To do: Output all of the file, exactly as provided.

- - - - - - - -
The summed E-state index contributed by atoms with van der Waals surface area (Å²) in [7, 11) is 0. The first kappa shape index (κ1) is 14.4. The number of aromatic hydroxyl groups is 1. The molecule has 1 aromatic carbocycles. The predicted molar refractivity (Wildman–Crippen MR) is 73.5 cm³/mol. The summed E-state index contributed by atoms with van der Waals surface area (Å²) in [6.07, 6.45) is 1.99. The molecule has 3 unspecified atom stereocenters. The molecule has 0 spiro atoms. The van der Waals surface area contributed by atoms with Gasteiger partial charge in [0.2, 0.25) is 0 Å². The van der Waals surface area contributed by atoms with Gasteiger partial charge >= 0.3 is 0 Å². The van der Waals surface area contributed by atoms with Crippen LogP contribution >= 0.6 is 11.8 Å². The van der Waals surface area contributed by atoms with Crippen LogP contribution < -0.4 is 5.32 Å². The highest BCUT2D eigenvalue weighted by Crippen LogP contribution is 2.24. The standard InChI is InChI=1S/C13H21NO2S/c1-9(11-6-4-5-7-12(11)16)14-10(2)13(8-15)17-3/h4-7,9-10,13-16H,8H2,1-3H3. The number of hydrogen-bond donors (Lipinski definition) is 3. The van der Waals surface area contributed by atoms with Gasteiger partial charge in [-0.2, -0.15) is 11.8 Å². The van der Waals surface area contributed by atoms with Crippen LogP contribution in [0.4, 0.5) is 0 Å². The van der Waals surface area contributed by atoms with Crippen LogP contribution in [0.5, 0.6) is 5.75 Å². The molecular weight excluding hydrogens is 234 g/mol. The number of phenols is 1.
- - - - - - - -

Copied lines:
The summed E-state index contributed by atoms with van der Waals surface area (Å²) in [7, 11) is 0. The first kappa shape index (κ1) is 14.4. The number of aromatic hydroxyl groups is 1. The molecule has 1 aromatic carbocycles. The predicted molar refractivity (Wildman–Crippen MR) is 73.5 cm³/mol. The summed E-state index contributed by atoms with van der Waals surface area (Å²) in [6.07, 6.45) is 1.99. The molecule has 3 unspecified atom stereocenters. The molecule has 0 spiro atoms. The van der Waals surface area contributed by atoms with Gasteiger partial charge in [0.2, 0.25) is 0 Å². The van der Waals surface area contributed by atoms with Gasteiger partial charge >= 0.3 is 0 Å². The van der Waals surface area contributed by atoms with Crippen LogP contribution >= 0.6 is 11.8 Å². The van der Waals surface area contributed by atoms with Crippen LogP contribution < -0.4 is 5.32 Å². The highest BCUT2D eigenvalue weighted by Crippen LogP contribution is 2.24. The standard InChI is InChI=1S/C13H21NO2S/c1-9(11-6-4-5-7-12(11)16)14-10(2)13(8-15)17-3/h4-7,9-10,13-16H,8H2,1-3H3. The number of hydrogen-bond donors (Lipinski definition) is 3. The van der Waals surface area contributed by atoms with Gasteiger partial charge in [-0.2, -0.15) is 11.8 Å². The van der Waals surface area contributed by atoms with Crippen LogP contribution in [0.4, 0.5) is 0 Å². The van der Waals surface area contributed by atoms with Crippen LogP contribution in [0.5, 0.6) is 5.75 Å². The molecular weight excluding hydrogens is 234 g/mol. The number of phenols is 1.